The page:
- Customer pain points: While your customers are completing their “customer jobs” using your products, are they having any problems? What are their frustrations? Consider these pain points and how your products solve them when creating your value proposition.
2. Create a Value Map
Now, you will focus on your business and what you can offer your customers.
- Gain creators: What features on your products do your customers love? These are features that create benefits for your customers. Do your customers have social or financial goals that your products help promote?
- Products and services: Create a list of your most helpful products and services. These products have the most benefits and alleviate the most pain points.
- Pain relievers: How does your business help your customers overcome common pain points?
3. Check If Your Value Map Aligns with Your Customer Profile
With your value map and customer profile ready, you can see how well they match. Start listing your products and services based on how well they fit within the needs of your customer profile.
Elements of Effective Value Propositions
The best place to use your value proposition is on your website. It should have prime placement “above the fold” on your homepage and other sites.
An effective value proposition typically includes three elements:
- A headline
- Paragraph text
- A visual element
The headline is an essential part of your value proposition. It should grab your customers’ attention and tell them the main benefit they will get from choosing your business. While the headline can have creative elements, its primary objective is too be straightforward and concise.
2. Detailed Paragraph Text
You can give your customers more details about what you offer and why they should choose you with the paragraph text. Elaborate on what you presented in the headline. However, keep the text short and to the point.
3. Powerful Visual Element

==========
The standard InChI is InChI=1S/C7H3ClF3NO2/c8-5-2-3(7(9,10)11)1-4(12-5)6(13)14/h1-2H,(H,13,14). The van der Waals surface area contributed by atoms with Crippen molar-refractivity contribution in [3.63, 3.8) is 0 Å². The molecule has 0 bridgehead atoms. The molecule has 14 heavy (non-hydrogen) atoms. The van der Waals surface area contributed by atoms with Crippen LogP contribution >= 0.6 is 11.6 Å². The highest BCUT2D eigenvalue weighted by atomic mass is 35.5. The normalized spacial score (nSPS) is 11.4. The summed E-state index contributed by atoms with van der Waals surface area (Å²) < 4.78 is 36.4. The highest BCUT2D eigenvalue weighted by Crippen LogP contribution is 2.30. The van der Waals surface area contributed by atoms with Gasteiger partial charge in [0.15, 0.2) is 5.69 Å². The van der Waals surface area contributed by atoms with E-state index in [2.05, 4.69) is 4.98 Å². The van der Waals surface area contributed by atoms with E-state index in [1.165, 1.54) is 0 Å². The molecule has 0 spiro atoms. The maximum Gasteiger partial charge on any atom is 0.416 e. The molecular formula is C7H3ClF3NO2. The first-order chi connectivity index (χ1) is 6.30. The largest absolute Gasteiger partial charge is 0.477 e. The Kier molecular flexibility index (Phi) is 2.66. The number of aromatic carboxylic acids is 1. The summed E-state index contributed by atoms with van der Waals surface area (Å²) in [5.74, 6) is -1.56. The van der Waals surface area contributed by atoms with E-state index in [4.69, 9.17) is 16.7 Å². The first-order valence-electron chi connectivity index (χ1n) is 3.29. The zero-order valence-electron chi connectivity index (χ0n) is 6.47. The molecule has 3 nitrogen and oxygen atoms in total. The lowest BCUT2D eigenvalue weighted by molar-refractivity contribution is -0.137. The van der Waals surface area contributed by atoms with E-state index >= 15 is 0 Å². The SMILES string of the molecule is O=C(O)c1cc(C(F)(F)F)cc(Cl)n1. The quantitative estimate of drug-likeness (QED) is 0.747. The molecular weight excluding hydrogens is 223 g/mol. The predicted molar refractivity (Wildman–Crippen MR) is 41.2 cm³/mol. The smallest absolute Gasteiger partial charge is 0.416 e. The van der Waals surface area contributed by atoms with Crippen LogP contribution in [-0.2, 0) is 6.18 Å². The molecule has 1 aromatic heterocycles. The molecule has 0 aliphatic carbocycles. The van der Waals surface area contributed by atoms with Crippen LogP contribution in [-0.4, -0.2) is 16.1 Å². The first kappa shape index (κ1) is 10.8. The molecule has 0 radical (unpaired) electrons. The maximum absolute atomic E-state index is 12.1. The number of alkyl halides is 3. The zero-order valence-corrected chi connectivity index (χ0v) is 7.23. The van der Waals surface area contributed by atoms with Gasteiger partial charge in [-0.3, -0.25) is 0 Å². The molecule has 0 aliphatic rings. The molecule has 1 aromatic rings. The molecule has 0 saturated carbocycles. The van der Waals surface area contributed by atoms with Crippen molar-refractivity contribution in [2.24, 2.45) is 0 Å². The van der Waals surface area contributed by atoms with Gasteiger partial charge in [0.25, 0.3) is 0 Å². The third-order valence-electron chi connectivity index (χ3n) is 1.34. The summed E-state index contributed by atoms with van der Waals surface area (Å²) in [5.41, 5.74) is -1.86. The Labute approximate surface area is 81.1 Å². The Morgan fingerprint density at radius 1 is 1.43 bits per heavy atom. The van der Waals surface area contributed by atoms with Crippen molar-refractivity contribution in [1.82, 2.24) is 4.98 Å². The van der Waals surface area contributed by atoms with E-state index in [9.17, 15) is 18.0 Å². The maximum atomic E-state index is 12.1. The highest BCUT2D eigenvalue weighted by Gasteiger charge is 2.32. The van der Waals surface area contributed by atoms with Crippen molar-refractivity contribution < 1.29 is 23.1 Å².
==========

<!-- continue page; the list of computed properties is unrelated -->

While a visual element is not always necessary, the right image, video, or infographic can add a lot of power to your value proposition. Whatever you choose, it should enhance and not detract from your message.
Example of a Value Proposition
To get an idea of what a value proposition looks like in the real world, here is an example from Southwest Products.
The headline in the value proposition reads, “Our experience means value for your business.” With just this line, customers can infer that Southwest Products has been in business for a long time. The paragraph text shares that they have been in the engineering and manufacturing business for more than 60 years. Finally, the visual element is a 1-minute video that highlights its operations.
Another example of a good value proposition comes from Cummins. Cummins’s overview page for its generators has a value proposition headline that reads, “Generators for every need.” A customer might read this and think, “Do they have what I need?” The paragraph text then emphasizes the various types of generators and the range of power outputs available. The final detail is an image of a Cummins generator.
Share Your Value More Effectively with Shanahan Strategy
Creating an effective value proposition can feel overwhelming if you do not have the right tools. If you need a new marketing strategy that includes a revamped value proposition, Shanahan Strategy is here to help.
We specialize in working with industrial companies and helping them improve their sales and increase their market share. We will work with you to create a strategic marketing plan that matches your goals and exceeds your customer expectations.
Ready for customers to better understand your value? Contact Shanahan Strategy today to get started.